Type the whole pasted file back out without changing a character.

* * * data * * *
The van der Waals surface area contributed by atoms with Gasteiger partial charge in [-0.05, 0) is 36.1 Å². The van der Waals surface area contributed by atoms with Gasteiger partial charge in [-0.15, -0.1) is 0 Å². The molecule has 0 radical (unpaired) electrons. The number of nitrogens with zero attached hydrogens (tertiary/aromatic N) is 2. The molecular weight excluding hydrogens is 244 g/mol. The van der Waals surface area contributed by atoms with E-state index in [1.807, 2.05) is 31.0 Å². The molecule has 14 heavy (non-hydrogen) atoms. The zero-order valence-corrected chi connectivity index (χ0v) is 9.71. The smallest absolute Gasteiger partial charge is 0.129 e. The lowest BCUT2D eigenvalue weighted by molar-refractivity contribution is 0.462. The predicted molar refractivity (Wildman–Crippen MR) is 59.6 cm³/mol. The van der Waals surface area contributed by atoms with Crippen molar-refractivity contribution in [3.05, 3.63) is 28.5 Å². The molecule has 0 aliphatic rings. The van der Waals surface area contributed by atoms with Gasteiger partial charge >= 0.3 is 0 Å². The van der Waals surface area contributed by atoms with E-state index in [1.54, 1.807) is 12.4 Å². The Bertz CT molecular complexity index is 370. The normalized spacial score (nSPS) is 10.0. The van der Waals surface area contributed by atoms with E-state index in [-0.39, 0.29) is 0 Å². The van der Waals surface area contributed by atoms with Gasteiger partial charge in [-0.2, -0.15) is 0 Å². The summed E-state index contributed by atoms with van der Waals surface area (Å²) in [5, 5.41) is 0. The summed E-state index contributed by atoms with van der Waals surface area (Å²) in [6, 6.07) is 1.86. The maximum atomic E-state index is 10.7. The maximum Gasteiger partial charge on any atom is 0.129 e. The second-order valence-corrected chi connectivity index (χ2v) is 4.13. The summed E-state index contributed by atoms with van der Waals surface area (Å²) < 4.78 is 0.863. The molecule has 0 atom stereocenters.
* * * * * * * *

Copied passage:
The van der Waals surface area contributed by atoms with Gasteiger partial charge in [-0.05, 0) is 36.1 Å². The van der Waals surface area contributed by atoms with Gasteiger partial charge in [-0.15, -0.1) is 0 Å². The molecule has 0 radical (unpaired) electrons. The number of nitrogens with zero attached hydrogens (tertiary/aromatic N) is 2. The molecular weight excluding hydrogens is 244 g/mol. The van der Waals surface area contributed by atoms with E-state index in [1.807, 2.05) is 31.0 Å². The molecule has 14 heavy (non-hydrogen) atoms. The zero-order valence-corrected chi connectivity index (χ0v) is 9.71. The smallest absolute Gasteiger partial charge is 0.129 e. The lowest BCUT2D eigenvalue weighted by molar-refractivity contribution is 0.462. The predicted molar refractivity (Wildman–Crippen MR) is 59.6 cm³/mol. The van der Waals surface area contributed by atoms with Crippen molar-refractivity contribution in [3.05, 3.63) is 28.5 Å². The molecule has 0 aliphatic rings. The van der Waals surface area contributed by atoms with Gasteiger partial charge >= 0.3 is 0 Å². The van der Waals surface area contributed by atoms with E-state index in [1.54, 1.807) is 12.4 Å². The Bertz CT molecular complexity index is 370. The normalized spacial score (nSPS) is 10.0. The van der Waals surface area contributed by atoms with E-state index in [-0.39, 0.29) is 0 Å². The van der Waals surface area contributed by atoms with Gasteiger partial charge in [-0.2, -0.15) is 0 Å². The summed E-state index contributed by atoms with van der Waals surface area (Å²) in [5, 5.41) is 0. The summed E-state index contributed by atoms with van der Waals surface area (Å²) in [6, 6.07) is 1.86. The maximum atomic E-state index is 10.7. The maximum Gasteiger partial charge on any atom is 0.129 e. The second-order valence-corrected chi connectivity index (χ2v) is 4.13. The summed E-state index contributed by atoms with van der Waals surface area (Å²) < 4.78 is 0.863. The molecule has 0 atom stereocenters.